Shares of U.S. workers who lost pay or income in the prior week, by industry
(4-week moving average)
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Source: Morning Consult Economic Intelligence

In light of high inflation and consumer spending, workers are seeking to increase their compensation. As the Federal Reserve Bank of Atlanta data shows, job switchers continue to reap better wage gains than job stayers, so many are aiming to increase their pay by switching jobs. According to Morning Consult, as of March 25, 20.2% of employed U.S. adults and 22.0% of prime-age employed adults were actively applying for new positions, surpassing the previous peak set back in March 2022. 

Despite the higher level of applications, the pace of hiring, especially by small- and medium- sized employers, is slowing. According to Morning Consult’s latest report on small- and medium-sized employers, the share that said they were increasing their employees has fallen. In Q1 2023, 28% of SMBs said they had increased their number of employees in the past 3 months, compared to 43% in Q3 2022.That said, the share of companies that say they are actively reducing headcount has only risen by a small amount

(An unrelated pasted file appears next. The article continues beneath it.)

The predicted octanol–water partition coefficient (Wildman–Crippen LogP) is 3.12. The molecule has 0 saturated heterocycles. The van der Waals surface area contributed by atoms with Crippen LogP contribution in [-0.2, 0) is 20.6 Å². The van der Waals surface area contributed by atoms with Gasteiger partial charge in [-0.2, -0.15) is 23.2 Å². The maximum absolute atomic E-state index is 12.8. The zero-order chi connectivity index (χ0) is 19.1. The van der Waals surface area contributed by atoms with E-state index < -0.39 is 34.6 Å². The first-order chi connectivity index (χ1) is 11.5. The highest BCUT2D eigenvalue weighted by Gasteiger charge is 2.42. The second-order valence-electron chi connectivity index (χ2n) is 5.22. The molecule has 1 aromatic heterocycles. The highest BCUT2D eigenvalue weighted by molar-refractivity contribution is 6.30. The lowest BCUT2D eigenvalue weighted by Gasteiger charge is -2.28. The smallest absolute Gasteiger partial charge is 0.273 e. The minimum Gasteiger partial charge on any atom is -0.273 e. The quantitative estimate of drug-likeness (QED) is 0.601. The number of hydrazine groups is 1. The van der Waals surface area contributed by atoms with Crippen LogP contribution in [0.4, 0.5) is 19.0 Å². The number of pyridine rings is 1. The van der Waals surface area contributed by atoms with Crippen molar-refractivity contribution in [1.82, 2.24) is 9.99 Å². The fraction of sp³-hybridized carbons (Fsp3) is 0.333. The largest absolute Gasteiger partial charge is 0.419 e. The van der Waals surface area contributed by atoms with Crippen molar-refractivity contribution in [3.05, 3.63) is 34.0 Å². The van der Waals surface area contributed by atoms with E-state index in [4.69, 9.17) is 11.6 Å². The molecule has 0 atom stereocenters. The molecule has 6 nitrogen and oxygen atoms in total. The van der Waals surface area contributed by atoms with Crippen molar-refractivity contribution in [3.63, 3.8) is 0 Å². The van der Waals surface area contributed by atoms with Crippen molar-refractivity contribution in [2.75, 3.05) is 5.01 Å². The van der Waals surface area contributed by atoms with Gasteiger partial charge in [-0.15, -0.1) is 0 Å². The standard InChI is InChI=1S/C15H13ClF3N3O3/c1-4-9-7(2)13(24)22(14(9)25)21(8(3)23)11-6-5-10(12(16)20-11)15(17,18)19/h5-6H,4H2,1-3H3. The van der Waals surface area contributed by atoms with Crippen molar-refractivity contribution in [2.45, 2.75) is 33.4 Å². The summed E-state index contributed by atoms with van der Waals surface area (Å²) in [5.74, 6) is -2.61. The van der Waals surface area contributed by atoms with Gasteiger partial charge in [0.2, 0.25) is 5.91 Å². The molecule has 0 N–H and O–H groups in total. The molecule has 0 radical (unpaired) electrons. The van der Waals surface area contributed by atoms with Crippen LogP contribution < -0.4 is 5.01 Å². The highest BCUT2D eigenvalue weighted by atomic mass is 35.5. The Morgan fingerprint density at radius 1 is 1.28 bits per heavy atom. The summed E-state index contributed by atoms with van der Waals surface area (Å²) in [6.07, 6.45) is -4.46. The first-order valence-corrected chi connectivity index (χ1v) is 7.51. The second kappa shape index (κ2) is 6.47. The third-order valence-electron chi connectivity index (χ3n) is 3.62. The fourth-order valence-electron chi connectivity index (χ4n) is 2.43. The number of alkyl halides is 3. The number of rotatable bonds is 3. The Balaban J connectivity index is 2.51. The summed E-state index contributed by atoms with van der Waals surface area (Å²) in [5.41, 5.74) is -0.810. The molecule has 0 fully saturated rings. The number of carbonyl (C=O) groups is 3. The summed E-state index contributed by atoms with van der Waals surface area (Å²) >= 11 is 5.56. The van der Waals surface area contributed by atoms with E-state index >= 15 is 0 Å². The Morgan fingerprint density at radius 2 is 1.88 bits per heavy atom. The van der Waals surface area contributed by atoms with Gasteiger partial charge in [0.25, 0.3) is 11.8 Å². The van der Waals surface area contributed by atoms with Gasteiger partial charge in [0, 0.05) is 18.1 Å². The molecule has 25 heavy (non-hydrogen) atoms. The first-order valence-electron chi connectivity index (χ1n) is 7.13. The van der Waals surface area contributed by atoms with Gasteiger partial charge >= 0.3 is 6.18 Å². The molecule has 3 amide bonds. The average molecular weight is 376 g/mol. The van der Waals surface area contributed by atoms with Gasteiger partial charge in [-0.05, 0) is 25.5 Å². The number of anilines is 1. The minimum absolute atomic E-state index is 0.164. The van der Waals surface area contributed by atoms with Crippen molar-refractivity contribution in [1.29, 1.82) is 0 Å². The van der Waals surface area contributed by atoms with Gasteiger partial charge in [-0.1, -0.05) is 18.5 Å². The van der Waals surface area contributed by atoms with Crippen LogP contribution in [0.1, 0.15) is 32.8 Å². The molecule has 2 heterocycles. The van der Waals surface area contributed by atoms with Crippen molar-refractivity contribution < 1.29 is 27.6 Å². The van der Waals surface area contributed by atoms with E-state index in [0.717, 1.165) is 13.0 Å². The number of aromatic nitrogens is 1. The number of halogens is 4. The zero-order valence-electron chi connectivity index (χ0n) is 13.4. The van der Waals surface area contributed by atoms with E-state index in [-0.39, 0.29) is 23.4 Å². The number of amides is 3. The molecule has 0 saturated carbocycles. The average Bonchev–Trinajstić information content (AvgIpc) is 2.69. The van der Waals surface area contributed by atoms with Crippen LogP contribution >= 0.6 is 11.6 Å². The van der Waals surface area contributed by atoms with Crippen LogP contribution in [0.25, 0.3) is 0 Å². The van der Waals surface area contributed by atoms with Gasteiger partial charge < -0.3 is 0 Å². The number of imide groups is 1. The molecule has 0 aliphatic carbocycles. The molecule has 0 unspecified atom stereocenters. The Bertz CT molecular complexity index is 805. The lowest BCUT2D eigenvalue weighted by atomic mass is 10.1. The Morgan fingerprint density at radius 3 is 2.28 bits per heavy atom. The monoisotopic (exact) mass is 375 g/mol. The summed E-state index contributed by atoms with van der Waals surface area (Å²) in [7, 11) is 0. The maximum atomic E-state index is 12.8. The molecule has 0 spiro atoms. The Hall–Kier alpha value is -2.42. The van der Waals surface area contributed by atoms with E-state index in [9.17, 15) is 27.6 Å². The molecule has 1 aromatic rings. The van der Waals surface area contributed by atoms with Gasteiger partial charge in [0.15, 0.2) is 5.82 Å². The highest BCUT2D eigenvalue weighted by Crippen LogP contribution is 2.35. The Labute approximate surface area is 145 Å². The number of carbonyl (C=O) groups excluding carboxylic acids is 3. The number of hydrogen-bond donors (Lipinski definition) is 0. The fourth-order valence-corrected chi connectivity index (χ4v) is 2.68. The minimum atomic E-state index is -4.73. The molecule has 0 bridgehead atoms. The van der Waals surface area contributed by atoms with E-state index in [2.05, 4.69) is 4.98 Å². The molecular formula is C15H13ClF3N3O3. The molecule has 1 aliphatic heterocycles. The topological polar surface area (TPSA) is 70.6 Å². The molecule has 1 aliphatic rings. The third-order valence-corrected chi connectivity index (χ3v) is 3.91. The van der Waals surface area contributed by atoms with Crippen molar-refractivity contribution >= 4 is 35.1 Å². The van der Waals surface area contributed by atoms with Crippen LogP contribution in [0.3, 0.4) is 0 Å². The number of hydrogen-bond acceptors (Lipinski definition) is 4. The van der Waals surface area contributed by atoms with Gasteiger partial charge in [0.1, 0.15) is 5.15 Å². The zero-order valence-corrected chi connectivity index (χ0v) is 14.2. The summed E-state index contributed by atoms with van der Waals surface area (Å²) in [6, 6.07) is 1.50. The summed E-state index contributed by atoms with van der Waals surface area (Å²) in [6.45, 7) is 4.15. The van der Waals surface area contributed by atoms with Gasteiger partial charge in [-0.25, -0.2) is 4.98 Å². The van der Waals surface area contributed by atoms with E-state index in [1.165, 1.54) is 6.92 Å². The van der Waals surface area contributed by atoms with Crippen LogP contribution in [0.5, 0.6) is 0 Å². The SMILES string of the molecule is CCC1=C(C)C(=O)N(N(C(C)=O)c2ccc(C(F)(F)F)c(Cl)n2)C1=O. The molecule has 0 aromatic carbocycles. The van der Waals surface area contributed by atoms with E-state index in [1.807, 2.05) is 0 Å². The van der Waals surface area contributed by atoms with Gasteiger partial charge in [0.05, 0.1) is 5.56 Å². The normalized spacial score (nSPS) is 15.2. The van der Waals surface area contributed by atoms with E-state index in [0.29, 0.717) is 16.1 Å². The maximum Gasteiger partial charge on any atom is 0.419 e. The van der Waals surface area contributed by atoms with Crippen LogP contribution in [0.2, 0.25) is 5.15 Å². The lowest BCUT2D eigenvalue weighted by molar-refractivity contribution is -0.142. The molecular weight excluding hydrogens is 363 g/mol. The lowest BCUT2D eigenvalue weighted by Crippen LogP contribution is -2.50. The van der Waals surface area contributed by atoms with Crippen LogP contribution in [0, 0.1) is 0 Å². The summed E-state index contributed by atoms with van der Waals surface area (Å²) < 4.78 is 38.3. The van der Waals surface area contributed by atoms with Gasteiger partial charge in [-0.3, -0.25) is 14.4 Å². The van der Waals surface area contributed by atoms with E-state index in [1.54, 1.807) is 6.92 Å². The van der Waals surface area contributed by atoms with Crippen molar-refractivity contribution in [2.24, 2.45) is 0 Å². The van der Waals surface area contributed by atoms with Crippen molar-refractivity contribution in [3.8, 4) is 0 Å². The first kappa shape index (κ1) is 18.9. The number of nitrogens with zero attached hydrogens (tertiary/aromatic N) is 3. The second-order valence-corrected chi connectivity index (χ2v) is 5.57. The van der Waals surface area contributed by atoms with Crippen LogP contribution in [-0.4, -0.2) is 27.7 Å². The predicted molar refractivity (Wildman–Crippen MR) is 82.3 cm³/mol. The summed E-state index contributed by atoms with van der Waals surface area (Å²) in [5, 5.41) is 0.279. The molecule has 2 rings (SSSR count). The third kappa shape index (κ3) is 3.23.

At the margins, there are some signs that the labor market is cooling as labor force participation edges higher, wage growth moderates and businesses rein in hiring plans. However, a full year after the Federal Reserve began raising interest rates, most labor metrics still reflect a robust labor market. While financial markets are now pricing in imminent interest rate cuts, policymakers at the Fed maintain that rates will remain elevated until 2024. For the Fed to become more accommodative with its monetary policy, there would likely need to be more deterioration in the labor market. While we are not seeing this yet, high-frequency labor data is more valuable than ever in such an environment.

About this report

Morning Consult’s monthly U.S. Jobs & Labor Report provides a detailed assessment of the current state of the U.S. labor market, featuring proprietary data that provides enhanced scale, frequency and depth to official data sets.